The most remarkable game I’ve seen Serena Williams play live was one where I was just outside the stadium.
It was seven years ago at Wimbledon and Williams, at the age of 33, had already won the first two stages of the Grand Slam. She had crushed her first two opponents at the All-England Lawn Tennis Club but found herself in the third round against Heather Watson, a 22-year-old Briton on a heater.
Watson had dropped the first set and looked likely to drop the second before winning three straight games to pull it out. She also won the first three games of the third set. I left Center Court to go to Henman’s Hill, the grassy slope that the English public watched on a big screen and went a little crazy. He bobbed and roared as Watson battled a living legend.
But Williams fought back, and it wasn’t so much the skill or athleticism that stood out, but the way she seemed to throw herself into every shot. It was as if she swung a telephone pole and lunged with all the effort she could muster.
Watson couldn’t stop the attack and Williams would win that tournament too. That was her 21st Grand Slam singles title. The march to 24, which would equal Margaret Court’s all-time record, was almost inevitable.
Seven years later, that is anything but improbable. Williams announced on Tuesday that she will retire from tennis in a few weeks after the US Open – sorry, “evolving away from it”. Suddenly, her second-round match at the National Bank Open in Toronto on Wednesday night turned into a tent tennis event. She may only have a few left.
Belinda Bencic, in the unenviable role of spoiler, put a damper on the evening’s festivities with a perfunctory 6-2, 6-4 victory. Williams, who had just played her third game of 2022, was clearly rusty and outmatched by a good opponent.
“It was a lot of emotions,” Williams said after the game. “I wish I could have played better, but Belinda played so well today.”
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As the crowd at Sobeys Stadium cheered her on, Williams fought back tears.
“I love you,” she said. “I’m bad at saying goodbye, but goodbye, Toronto.”
And so she’s one step closer to the end of a career that’s both unmatched and a little hilarious. It’s not just all the Slams and the 73 WTA wins and the four Olympic gold medals. It’s that the career was so ridiculously long, with a fallow period in the middle where she was reasonably distracted by other pursuits, got injured and maybe even got a little bored with tennis.
She was dominant in her early 20s, winning seven Slams before turning 24. Then relative calm came, but when she was in her thirties, she made another 10. That part is just crazy. The best players in the women’s game have historically won their titles in bunches, over a period of less than a decade. Steffi Graf won 20 of her 22 in a span of nine seasons. Martina Navratilova won 15 of her 18 in a span of seven years. Martin Hingis is a year older than Williams and won the last of her five Slams in 1999, the year Serena won her first. Williams won one Slam before Justine Henin won her first of seven. Since Henin won her last, Williams has won 17 more.
Everything she has accomplished must also be viewed through the prism of her backstory. Born to a working-class family in Compton, California, Serena and older sister Venus were essentially raised to become tennis champions by a father, Richard, who saw the sport as their path to fame and fortune. Whatever one considers of this a parenting strategy – the recent movie “King Richard” captivated the father, but whether his daughters were great in spite of him remains an open question – there is no denying that the Williamses were forever a sport. have changed that was and is mainly for wealthy whites. Coco Gauff, the 18-year-old American who won the 10 . ise Seed in Toronto, said she grew up inspired by Williams as a powerful black role model. “I mean, that’s why I play tennis,” Gauff said.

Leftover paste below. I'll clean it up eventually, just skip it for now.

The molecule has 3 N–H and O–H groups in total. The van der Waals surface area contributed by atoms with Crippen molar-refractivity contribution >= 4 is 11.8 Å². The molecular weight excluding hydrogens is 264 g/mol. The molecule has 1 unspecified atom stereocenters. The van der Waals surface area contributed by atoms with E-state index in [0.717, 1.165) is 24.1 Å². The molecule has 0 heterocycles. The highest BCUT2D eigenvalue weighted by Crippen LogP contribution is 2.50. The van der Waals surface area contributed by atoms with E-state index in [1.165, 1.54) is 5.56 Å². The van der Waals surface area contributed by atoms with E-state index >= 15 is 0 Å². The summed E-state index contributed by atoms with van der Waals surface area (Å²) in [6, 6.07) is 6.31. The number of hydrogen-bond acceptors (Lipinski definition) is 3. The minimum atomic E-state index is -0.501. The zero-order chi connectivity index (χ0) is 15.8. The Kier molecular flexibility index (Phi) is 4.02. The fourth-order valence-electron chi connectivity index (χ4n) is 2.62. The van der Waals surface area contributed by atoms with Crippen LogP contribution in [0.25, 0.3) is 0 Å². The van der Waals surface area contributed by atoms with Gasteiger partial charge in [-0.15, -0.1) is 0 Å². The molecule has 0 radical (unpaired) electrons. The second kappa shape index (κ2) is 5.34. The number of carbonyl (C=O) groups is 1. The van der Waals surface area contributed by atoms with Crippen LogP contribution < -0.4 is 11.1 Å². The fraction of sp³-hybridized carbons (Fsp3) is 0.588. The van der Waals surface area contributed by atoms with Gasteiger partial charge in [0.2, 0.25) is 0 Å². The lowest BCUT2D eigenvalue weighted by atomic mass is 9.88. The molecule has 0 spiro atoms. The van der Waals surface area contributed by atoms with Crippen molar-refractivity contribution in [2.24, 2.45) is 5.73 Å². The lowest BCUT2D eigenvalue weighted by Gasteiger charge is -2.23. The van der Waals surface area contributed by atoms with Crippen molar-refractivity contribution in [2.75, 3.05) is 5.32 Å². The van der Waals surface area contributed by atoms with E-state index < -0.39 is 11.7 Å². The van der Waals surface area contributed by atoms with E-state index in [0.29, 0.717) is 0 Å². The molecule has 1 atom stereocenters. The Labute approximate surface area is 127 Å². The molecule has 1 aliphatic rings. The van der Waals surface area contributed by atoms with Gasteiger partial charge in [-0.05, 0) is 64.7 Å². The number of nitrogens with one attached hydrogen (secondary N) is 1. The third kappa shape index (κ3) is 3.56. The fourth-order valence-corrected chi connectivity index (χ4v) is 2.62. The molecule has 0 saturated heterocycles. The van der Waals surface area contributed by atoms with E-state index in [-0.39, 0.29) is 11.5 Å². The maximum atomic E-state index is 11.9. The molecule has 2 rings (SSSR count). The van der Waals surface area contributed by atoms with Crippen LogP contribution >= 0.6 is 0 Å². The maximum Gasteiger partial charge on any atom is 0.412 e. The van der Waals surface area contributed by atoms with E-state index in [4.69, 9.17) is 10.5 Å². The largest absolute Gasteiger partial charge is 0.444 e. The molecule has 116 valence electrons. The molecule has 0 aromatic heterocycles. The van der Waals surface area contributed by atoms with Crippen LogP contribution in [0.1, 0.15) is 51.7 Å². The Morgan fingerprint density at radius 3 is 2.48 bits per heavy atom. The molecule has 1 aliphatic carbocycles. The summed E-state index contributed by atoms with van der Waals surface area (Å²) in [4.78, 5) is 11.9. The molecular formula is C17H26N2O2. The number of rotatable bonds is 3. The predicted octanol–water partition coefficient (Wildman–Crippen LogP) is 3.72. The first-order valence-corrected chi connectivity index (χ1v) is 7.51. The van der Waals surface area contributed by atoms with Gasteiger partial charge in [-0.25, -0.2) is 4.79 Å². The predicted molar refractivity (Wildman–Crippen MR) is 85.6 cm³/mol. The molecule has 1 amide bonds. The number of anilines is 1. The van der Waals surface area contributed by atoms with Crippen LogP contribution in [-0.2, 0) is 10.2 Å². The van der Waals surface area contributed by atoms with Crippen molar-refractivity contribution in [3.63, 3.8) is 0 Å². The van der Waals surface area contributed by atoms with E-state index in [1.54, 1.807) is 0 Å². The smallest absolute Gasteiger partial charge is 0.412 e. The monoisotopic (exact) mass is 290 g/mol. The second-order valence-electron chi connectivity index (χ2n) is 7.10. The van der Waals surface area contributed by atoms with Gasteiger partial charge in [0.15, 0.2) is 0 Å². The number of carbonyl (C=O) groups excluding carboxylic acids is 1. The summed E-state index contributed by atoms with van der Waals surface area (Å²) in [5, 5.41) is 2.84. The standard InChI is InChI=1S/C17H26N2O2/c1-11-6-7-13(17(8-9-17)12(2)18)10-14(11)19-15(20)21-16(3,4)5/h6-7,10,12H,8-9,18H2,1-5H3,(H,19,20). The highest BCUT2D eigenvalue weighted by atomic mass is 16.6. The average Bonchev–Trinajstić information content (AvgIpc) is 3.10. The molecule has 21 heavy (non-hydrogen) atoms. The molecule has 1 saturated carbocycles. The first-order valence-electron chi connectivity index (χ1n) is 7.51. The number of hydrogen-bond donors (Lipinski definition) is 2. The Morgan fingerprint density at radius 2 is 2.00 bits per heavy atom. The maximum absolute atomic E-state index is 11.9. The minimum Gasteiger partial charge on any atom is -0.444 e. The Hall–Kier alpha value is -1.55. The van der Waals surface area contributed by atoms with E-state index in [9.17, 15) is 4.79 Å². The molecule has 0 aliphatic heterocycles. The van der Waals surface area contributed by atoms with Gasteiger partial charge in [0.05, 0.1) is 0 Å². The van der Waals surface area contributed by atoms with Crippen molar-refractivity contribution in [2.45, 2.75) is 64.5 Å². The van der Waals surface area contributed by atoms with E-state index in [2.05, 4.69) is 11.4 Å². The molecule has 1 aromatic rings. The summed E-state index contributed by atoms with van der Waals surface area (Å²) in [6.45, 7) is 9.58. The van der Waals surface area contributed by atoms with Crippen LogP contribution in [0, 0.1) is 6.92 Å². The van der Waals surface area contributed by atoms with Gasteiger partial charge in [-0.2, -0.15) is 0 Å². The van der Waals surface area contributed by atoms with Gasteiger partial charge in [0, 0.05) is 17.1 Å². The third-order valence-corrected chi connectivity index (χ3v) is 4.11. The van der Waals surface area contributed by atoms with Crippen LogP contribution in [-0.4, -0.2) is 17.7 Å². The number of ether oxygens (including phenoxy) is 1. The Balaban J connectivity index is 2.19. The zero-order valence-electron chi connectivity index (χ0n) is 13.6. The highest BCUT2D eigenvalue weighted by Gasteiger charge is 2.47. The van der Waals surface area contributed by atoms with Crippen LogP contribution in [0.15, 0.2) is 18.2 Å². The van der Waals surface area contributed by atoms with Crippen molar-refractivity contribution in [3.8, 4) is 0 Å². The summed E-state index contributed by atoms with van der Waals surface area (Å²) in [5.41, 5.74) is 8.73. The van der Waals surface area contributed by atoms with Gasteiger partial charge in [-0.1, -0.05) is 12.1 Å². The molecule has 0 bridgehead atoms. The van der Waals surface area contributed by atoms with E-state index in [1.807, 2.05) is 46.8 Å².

The attention given to them from an early age has not always been good. The sisters refused to play the Indian Wells tournament for years because of racial abuse the family suffered there early in their careers, and the Williamses were far from loved when the sisters rose to prominence. She’s had some hot flashes, most notably in the 2018 US Open final, and has been criticized over the years for everything from her behavior on the track to her outside interests to her fashion choices. She struggled with the press in her early seasons, but in the late stages of her career, she seemed to have decided to rise above it all.
At Wimbledon in 2015, the British press did what the British press does, which is to try to make a controversy out of everything. They asked Serena about clothes and warnings about fairness and heat, anyone desperate for a WIMBLEDON SEXISM ROW cup of anything. Williams was stunned by it all, which made sense for someone who had dealt with misogyny and racism on tour from a young age. She said she wouldn’t get caught up in “that drama.”
It was reminiscent of the way she played at the time: seemingly playing with her opponents before hitting scornful aces on the court.
She would add two more Slams after that Wimbledon title, another at the All-England Club and another in Melbourne in 2017, when she was in the early stages of pregnancy. There were complications after the birth of her daughter, Olympia, and multiple surgeries. She has since returned to four Slam finals but lost them all, most recently to Bianca Andreescu in 2019. She will have another shot at it, in New York in about three weeks.
Has the pursuit of Slam number 24 been a bit unnecessary in the end? Perhaps. Court won 12 of hers as an amateur, when tennis tournaments shared more with garden parties than with major sporting events.
But what if she ends up falling a little short? It’s a miracle, with all she’s done, that Serena Williams has kept trying. It’s noteworthy that she has continued to fight, yes, but it’s not surprising.